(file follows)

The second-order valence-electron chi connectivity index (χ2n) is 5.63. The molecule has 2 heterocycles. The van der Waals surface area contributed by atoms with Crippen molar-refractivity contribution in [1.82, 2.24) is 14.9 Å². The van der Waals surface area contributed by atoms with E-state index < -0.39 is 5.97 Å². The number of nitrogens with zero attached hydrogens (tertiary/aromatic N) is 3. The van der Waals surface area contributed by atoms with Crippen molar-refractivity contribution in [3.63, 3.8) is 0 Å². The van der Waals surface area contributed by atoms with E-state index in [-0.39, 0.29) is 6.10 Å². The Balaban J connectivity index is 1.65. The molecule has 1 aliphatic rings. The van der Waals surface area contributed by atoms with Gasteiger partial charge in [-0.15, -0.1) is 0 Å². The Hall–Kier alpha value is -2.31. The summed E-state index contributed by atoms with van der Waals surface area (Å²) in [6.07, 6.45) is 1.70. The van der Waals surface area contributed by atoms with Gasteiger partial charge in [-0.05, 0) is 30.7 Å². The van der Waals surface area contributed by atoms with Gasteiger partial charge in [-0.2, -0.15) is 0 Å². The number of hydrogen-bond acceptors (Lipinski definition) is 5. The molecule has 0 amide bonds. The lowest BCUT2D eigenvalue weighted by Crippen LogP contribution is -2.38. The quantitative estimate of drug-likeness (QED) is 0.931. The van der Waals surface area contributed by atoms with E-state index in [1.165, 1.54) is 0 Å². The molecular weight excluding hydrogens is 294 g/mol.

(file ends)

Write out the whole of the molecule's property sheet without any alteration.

The second-order valence-electron chi connectivity index (χ2n) is 5.63. The molecule has 2 heterocycles. The van der Waals surface area contributed by atoms with Crippen molar-refractivity contribution in [1.82, 2.24) is 14.9 Å². The van der Waals surface area contributed by atoms with E-state index < -0.39 is 5.97 Å². The number of nitrogens with zero attached hydrogens (tertiary/aromatic N) is 3. The van der Waals surface area contributed by atoms with Crippen molar-refractivity contribution in [3.63, 3.8) is 0 Å². The van der Waals surface area contributed by atoms with E-state index in [-0.39, 0.29) is 6.10 Å². The Balaban J connectivity index is 1.65. The molecule has 1 aliphatic rings. The van der Waals surface area contributed by atoms with Gasteiger partial charge in [-0.15, -0.1) is 0 Å². The Hall–Kier alpha value is -2.31. The summed E-state index contributed by atoms with van der Waals surface area (Å²) in [6.07, 6.45) is 1.70. The van der Waals surface area contributed by atoms with Gasteiger partial charge in [-0.05, 0) is 30.7 Å². The van der Waals surface area contributed by atoms with Gasteiger partial charge in [-0.2, -0.15) is 0 Å². The number of hydrogen-bond acceptors (Lipinski definition) is 5. The molecule has 0 amide bonds. The lowest BCUT2D eigenvalue weighted by Crippen LogP contribution is -2.38. The quantitative estimate of drug-likeness (QED) is 0.931. The van der Waals surface area contributed by atoms with E-state index in [1.165, 1.54) is 0 Å². The molecular weight excluding hydrogens is 294 g/mol.